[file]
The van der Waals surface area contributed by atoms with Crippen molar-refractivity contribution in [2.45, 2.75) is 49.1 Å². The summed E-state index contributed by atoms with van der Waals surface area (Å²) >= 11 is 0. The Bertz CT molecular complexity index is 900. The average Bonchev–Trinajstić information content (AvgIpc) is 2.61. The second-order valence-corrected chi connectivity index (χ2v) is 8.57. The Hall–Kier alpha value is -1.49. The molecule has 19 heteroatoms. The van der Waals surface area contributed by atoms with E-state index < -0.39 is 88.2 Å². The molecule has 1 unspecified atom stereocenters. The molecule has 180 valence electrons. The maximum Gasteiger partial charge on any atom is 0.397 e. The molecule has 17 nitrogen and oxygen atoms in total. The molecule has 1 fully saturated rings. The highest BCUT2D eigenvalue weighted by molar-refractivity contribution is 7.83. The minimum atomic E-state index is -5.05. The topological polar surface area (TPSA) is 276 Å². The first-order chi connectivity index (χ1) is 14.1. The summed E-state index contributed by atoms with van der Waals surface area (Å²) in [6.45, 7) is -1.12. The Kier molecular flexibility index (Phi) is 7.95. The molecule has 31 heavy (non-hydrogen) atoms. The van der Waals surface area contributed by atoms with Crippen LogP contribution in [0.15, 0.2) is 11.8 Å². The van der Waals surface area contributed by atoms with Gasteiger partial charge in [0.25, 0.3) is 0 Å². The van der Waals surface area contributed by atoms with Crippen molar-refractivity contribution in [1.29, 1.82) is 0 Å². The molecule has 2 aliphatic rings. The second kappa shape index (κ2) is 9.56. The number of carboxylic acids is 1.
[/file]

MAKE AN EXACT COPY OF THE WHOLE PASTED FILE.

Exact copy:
The van der Waals surface area contributed by atoms with Crippen molar-refractivity contribution in [2.45, 2.75) is 49.1 Å². The summed E-state index contributed by atoms with van der Waals surface area (Å²) >= 11 is 0. The Bertz CT molecular complexity index is 900. The average Bonchev–Trinajstić information content (AvgIpc) is 2.61. The second-order valence-corrected chi connectivity index (χ2v) is 8.57. The Hall–Kier alpha value is -1.49. The molecule has 19 heteroatoms. The van der Waals surface area contributed by atoms with E-state index < -0.39 is 88.2 Å². The molecule has 1 unspecified atom stereocenters. The molecule has 180 valence electrons. The maximum Gasteiger partial charge on any atom is 0.397 e. The molecule has 17 nitrogen and oxygen atoms in total. The molecule has 1 fully saturated rings. The highest BCUT2D eigenvalue weighted by molar-refractivity contribution is 7.83. The minimum atomic E-state index is -5.05. The topological polar surface area (TPSA) is 276 Å². The first-order chi connectivity index (χ1) is 14.1. The summed E-state index contributed by atoms with van der Waals surface area (Å²) in [6.45, 7) is -1.12. The Kier molecular flexibility index (Phi) is 7.95. The molecule has 31 heavy (non-hydrogen) atoms. The van der Waals surface area contributed by atoms with Crippen LogP contribution in [0.15, 0.2) is 11.8 Å². The van der Waals surface area contributed by atoms with Gasteiger partial charge in [0.25, 0.3) is 0 Å². The van der Waals surface area contributed by atoms with Crippen molar-refractivity contribution in [1.29, 1.82) is 0 Å². The molecule has 2 aliphatic rings. The second kappa shape index (κ2) is 9.56. The number of carboxylic acids is 1.